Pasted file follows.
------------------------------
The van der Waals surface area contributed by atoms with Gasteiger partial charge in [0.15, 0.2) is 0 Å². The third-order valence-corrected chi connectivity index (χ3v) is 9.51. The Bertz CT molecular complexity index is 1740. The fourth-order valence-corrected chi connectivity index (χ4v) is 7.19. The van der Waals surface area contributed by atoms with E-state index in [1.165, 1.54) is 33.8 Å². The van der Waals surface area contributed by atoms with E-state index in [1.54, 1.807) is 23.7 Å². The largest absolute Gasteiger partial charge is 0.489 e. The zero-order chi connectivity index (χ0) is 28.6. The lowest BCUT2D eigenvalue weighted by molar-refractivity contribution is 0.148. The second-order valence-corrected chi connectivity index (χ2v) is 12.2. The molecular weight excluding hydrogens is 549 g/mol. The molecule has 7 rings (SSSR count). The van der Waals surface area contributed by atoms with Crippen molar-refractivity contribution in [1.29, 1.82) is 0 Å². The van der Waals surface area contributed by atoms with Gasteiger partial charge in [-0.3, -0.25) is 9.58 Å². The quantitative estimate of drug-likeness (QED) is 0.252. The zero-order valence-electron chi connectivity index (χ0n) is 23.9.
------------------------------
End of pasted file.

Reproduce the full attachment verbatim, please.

The van der Waals surface area contributed by atoms with Gasteiger partial charge in [0.15, 0.2) is 0 Å². The third-order valence-corrected chi connectivity index (χ3v) is 9.51. The Bertz CT molecular complexity index is 1740. The fourth-order valence-corrected chi connectivity index (χ4v) is 7.19. The van der Waals surface area contributed by atoms with E-state index in [1.165, 1.54) is 33.8 Å². The van der Waals surface area contributed by atoms with E-state index in [1.54, 1.807) is 23.7 Å². The largest absolute Gasteiger partial charge is 0.489 e. The zero-order chi connectivity index (χ0) is 28.6. The lowest BCUT2D eigenvalue weighted by molar-refractivity contribution is 0.148. The second-order valence-corrected chi connectivity index (χ2v) is 12.2. The molecular weight excluding hydrogens is 549 g/mol. The molecule has 7 rings (SSSR count). The van der Waals surface area contributed by atoms with Crippen molar-refractivity contribution in [1.29, 1.82) is 0 Å². The van der Waals surface area contributed by atoms with Gasteiger partial charge in [-0.3, -0.25) is 9.58 Å². The quantitative estimate of drug-likeness (QED) is 0.252. The zero-order valence-electron chi connectivity index (χ0n) is 23.9.